Denis Johnson, the beloved, award-winning writer of fiction, plays, and poetry, has died at the age of 67.
Farrar, Straus and Giroux confirmed to BuzzFeed News that he died on Wednesday. (Several outlets are reporting Thursday.)
“Denis was one of the great writers of his generation," Jonathan Galassi, the publisher and president of Farrar, Straus and Giroux, wrote in a statement Friday. "He wrote prose with the imaginative concentration and empathy of the poet he was."
Johnson was best known for his short story collection Jesus' Son and his novel Tree of Smoke, which won the National Book Award in 2007 and was a finalist for the Pulitzer Prize for fiction in 2008. His novella Train Dreams was also a finalist for the Pulitzer Prize for fiction in 2012.
Jesus' Son was adapted into a film of the same name in 1999, starring Billy Crudup, Samantha Morton, Holly Hunter, Dennis Hopper, Denis Leary, and Jack Black, and directed by Alison Maclean.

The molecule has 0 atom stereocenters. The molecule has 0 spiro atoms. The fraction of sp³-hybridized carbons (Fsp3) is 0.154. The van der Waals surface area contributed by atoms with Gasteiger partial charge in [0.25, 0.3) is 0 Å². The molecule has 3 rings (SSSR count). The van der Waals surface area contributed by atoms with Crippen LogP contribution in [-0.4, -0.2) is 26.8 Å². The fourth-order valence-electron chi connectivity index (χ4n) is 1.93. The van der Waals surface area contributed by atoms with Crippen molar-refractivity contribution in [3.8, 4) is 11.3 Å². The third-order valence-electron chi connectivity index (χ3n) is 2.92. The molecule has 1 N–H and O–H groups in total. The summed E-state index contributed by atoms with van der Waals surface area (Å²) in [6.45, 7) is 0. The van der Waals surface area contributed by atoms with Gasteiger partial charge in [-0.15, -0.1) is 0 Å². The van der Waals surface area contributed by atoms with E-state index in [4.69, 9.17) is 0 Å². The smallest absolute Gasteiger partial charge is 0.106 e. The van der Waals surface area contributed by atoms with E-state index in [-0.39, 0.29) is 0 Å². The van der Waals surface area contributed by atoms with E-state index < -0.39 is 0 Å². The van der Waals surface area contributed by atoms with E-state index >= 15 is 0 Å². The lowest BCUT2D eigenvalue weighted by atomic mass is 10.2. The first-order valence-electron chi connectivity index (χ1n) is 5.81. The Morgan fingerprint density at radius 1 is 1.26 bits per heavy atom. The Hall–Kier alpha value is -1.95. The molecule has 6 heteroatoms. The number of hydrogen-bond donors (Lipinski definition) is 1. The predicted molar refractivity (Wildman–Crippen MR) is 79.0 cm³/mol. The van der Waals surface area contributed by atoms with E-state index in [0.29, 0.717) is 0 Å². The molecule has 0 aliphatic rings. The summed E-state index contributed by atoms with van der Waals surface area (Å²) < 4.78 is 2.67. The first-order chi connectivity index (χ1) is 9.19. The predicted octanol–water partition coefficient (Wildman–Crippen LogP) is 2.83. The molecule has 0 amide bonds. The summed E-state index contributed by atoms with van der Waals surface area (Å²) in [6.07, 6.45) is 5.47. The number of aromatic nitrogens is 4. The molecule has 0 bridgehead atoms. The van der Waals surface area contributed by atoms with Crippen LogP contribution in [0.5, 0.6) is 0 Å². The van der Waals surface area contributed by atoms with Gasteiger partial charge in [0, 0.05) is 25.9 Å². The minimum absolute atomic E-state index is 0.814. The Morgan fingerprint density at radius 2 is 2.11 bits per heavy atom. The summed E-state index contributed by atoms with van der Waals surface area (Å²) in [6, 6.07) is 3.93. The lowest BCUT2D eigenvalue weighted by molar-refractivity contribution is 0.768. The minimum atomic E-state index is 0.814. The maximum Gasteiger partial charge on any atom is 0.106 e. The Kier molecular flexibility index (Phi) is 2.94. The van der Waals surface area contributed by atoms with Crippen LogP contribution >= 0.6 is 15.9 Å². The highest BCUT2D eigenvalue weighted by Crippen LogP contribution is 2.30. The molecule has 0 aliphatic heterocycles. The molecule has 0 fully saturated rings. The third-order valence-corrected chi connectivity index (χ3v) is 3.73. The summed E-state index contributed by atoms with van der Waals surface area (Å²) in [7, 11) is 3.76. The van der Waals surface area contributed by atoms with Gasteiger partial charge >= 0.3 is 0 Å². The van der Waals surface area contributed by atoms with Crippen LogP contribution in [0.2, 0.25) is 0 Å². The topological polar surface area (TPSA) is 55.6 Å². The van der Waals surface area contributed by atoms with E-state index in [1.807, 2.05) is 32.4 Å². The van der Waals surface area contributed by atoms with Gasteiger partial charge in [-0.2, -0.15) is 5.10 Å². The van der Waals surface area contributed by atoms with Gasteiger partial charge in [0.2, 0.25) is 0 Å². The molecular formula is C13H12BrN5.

The son of a State Department liaison, Johnson was born in Munich, Germany, in 1949, and lived in the Philippines, Japan, Idaho, Arizona, and Washington, DC. After graduating from the University of Iowa, he received his MFA from the Iowa Writers' Workshop, where he studied under Raymond Carver and later returned to teach. He also taught at other creative writing programs at Boise State University and the Michener Center at the University of Texas, Austin.
In his twenties, Johnson struggled with addictions to drugs and alcohol, which was reflected as a theme throughout some of his work. His first poetry collection, The Man Among Seals, was published in 1969 when he was 19 years old. His debut novel, Angels, was published in 1983.
His most recent work was the novel The Laughing Monsters in 2014.
Random House is publishing a new short-story collection by Johnson titled The Largesse of the Sea Maiden in early 2018. "Random House mourns the loss of Denis Johnson, a giant in the world of letters, a writer like no other," Susan Kamil, Random House's publisher, said in a statement Friday. The title story of the collection was published in the New Yorker in 2014.